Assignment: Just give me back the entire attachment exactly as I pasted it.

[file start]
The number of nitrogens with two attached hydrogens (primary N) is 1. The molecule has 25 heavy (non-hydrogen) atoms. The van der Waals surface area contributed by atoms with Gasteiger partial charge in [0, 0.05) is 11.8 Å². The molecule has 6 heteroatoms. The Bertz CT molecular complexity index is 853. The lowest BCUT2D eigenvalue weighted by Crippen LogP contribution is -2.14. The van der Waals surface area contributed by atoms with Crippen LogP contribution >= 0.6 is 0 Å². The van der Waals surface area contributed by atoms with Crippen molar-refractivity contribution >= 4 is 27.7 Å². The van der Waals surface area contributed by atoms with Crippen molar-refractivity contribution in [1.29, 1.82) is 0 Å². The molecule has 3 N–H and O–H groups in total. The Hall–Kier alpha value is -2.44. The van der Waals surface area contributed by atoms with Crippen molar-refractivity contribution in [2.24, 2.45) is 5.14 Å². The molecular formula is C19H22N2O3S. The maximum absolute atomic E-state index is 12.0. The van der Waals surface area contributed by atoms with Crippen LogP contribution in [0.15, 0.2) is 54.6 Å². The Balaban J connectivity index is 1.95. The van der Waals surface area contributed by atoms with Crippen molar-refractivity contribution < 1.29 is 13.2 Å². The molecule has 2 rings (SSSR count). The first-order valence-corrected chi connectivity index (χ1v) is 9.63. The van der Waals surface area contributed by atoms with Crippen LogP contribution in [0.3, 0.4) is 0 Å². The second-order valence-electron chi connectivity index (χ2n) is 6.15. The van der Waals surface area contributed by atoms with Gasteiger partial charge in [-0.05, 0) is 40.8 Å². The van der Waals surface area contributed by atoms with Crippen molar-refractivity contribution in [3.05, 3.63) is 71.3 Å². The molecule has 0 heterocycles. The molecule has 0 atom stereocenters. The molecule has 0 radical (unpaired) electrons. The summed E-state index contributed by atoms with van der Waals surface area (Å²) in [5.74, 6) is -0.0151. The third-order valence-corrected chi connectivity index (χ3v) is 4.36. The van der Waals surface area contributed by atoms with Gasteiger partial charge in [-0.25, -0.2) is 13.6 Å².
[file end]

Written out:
The number of nitrogens with two attached hydrogens (primary N) is 1. The molecule has 25 heavy (non-hydrogen) atoms. The van der Waals surface area contributed by atoms with Gasteiger partial charge in [0, 0.05) is 11.8 Å². The molecule has 6 heteroatoms. The Bertz CT molecular complexity index is 853. The lowest BCUT2D eigenvalue weighted by Crippen LogP contribution is -2.14. The van der Waals surface area contributed by atoms with Crippen LogP contribution >= 0.6 is 0 Å². The van der Waals surface area contributed by atoms with Crippen molar-refractivity contribution >= 4 is 27.7 Å². The van der Waals surface area contributed by atoms with Crippen molar-refractivity contribution in [1.29, 1.82) is 0 Å². The molecule has 3 N–H and O–H groups in total. The Hall–Kier alpha value is -2.44. The van der Waals surface area contributed by atoms with Crippen molar-refractivity contribution in [2.24, 2.45) is 5.14 Å². The molecular formula is C19H22N2O3S. The maximum absolute atomic E-state index is 12.0. The van der Waals surface area contributed by atoms with Crippen LogP contribution in [0.15, 0.2) is 54.6 Å². The Balaban J connectivity index is 1.95. The van der Waals surface area contributed by atoms with Crippen molar-refractivity contribution < 1.29 is 13.2 Å². The molecule has 2 rings (SSSR count). The first-order valence-corrected chi connectivity index (χ1v) is 9.63. The van der Waals surface area contributed by atoms with Crippen LogP contribution in [0.3, 0.4) is 0 Å². The second-order valence-electron chi connectivity index (χ2n) is 6.15. The van der Waals surface area contributed by atoms with Gasteiger partial charge in [-0.05, 0) is 40.8 Å². The van der Waals surface area contributed by atoms with Crippen molar-refractivity contribution in [3.05, 3.63) is 71.3 Å². The molecule has 0 heterocycles. The molecule has 0 atom stereocenters. The molecule has 0 radical (unpaired) electrons. The summed E-state index contributed by atoms with van der Waals surface area (Å²) in [5.74, 6) is -0.0151. The third-order valence-corrected chi connectivity index (χ3v) is 4.36. The van der Waals surface area contributed by atoms with Gasteiger partial charge in [-0.25, -0.2) is 13.6 Å².